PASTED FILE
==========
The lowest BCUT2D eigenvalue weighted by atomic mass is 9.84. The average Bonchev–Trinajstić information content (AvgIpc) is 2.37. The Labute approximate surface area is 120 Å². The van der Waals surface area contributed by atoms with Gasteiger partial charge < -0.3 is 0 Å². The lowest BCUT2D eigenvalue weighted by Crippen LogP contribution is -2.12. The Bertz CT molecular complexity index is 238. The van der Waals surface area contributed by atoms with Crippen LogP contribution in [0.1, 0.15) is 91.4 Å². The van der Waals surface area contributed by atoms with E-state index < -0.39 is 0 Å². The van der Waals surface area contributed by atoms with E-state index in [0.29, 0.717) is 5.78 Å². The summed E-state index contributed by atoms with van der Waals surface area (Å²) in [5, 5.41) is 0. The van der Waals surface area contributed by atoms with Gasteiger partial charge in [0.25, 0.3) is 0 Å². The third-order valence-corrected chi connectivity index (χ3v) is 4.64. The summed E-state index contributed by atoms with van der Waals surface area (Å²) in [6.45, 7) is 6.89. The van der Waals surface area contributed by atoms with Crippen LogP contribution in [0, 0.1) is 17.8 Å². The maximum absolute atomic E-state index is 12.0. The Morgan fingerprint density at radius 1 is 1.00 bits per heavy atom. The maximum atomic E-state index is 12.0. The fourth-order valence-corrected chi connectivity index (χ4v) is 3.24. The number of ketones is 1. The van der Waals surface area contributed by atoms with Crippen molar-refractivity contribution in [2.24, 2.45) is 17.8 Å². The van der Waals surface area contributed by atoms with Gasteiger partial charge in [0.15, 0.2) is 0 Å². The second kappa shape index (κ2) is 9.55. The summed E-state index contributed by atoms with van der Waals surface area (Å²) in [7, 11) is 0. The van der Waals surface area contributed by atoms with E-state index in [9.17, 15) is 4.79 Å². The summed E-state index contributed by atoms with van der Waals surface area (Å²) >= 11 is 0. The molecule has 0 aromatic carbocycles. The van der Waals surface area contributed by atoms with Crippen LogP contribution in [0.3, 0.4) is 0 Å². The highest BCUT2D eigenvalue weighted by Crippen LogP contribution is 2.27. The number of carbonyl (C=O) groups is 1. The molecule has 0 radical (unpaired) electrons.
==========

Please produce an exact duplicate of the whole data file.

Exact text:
The lowest BCUT2D eigenvalue weighted by atomic mass is 9.84. The average Bonchev–Trinajstić information content (AvgIpc) is 2.37. The Labute approximate surface area is 120 Å². The van der Waals surface area contributed by atoms with Gasteiger partial charge < -0.3 is 0 Å². The lowest BCUT2D eigenvalue weighted by Crippen LogP contribution is -2.12. The Bertz CT molecular complexity index is 238. The van der Waals surface area contributed by atoms with Crippen LogP contribution in [0.1, 0.15) is 91.4 Å². The van der Waals surface area contributed by atoms with E-state index < -0.39 is 0 Å². The van der Waals surface area contributed by atoms with E-state index in [0.29, 0.717) is 5.78 Å². The summed E-state index contributed by atoms with van der Waals surface area (Å²) in [5, 5.41) is 0. The van der Waals surface area contributed by atoms with Gasteiger partial charge in [0.25, 0.3) is 0 Å². The third-order valence-corrected chi connectivity index (χ3v) is 4.64. The summed E-state index contributed by atoms with van der Waals surface area (Å²) in [6.45, 7) is 6.89. The van der Waals surface area contributed by atoms with Crippen LogP contribution in [0, 0.1) is 17.8 Å². The maximum absolute atomic E-state index is 12.0. The Morgan fingerprint density at radius 1 is 1.00 bits per heavy atom. The maximum atomic E-state index is 12.0. The fourth-order valence-corrected chi connectivity index (χ4v) is 3.24. The number of ketones is 1. The van der Waals surface area contributed by atoms with Crippen molar-refractivity contribution in [2.24, 2.45) is 17.8 Å². The van der Waals surface area contributed by atoms with Gasteiger partial charge in [0.15, 0.2) is 0 Å². The second kappa shape index (κ2) is 9.55. The summed E-state index contributed by atoms with van der Waals surface area (Å²) in [7, 11) is 0. The van der Waals surface area contributed by atoms with E-state index in [9.17, 15) is 4.79 Å². The summed E-state index contributed by atoms with van der Waals surface area (Å²) >= 11 is 0. The molecule has 0 aromatic carbocycles. The van der Waals surface area contributed by atoms with Crippen LogP contribution in [0.3, 0.4) is 0 Å². The highest BCUT2D eigenvalue weighted by Crippen LogP contribution is 2.27. The number of carbonyl (C=O) groups is 1. The molecule has 0 radical (unpaired) electrons.